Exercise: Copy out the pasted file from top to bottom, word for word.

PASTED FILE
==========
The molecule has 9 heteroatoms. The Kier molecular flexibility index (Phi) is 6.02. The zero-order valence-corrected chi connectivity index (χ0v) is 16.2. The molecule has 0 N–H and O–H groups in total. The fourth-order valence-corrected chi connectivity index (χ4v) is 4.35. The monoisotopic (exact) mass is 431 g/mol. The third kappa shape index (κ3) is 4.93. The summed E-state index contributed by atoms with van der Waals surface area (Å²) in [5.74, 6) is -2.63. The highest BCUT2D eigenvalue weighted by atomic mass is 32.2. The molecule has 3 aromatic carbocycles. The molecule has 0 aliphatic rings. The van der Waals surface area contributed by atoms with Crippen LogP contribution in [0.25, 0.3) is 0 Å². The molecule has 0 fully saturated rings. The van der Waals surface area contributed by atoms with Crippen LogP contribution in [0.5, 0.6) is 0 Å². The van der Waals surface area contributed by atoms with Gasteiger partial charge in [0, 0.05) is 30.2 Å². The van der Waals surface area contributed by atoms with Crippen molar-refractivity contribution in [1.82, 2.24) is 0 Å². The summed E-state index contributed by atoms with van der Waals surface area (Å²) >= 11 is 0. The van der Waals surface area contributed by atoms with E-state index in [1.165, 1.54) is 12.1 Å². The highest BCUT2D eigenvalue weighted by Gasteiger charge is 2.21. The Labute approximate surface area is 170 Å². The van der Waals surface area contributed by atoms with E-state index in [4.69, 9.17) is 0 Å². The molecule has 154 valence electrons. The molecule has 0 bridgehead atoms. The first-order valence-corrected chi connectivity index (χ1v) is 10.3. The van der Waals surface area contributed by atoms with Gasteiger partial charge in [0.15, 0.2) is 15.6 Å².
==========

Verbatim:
The molecule has 9 heteroatoms. The Kier molecular flexibility index (Phi) is 6.02. The zero-order valence-corrected chi connectivity index (χ0v) is 16.2. The molecule has 0 N–H and O–H groups in total. The fourth-order valence-corrected chi connectivity index (χ4v) is 4.35. The monoisotopic (exact) mass is 431 g/mol. The third kappa shape index (κ3) is 4.93. The summed E-state index contributed by atoms with van der Waals surface area (Å²) in [5.74, 6) is -2.63. The highest BCUT2D eigenvalue weighted by atomic mass is 32.2. The molecule has 3 aromatic carbocycles. The molecule has 0 aliphatic rings. The van der Waals surface area contributed by atoms with Crippen LogP contribution in [0.25, 0.3) is 0 Å². The molecule has 0 fully saturated rings. The van der Waals surface area contributed by atoms with Crippen LogP contribution in [0.5, 0.6) is 0 Å². The van der Waals surface area contributed by atoms with Gasteiger partial charge in [0, 0.05) is 30.2 Å². The van der Waals surface area contributed by atoms with Crippen molar-refractivity contribution in [1.82, 2.24) is 0 Å². The summed E-state index contributed by atoms with van der Waals surface area (Å²) >= 11 is 0. The van der Waals surface area contributed by atoms with E-state index in [1.165, 1.54) is 12.1 Å². The highest BCUT2D eigenvalue weighted by Gasteiger charge is 2.21. The Labute approximate surface area is 170 Å². The van der Waals surface area contributed by atoms with E-state index in [4.69, 9.17) is 0 Å². The molecule has 154 valence electrons. The molecule has 0 bridgehead atoms. The first-order valence-corrected chi connectivity index (χ1v) is 10.3. The van der Waals surface area contributed by atoms with Gasteiger partial charge in [0.15, 0.2) is 15.6 Å².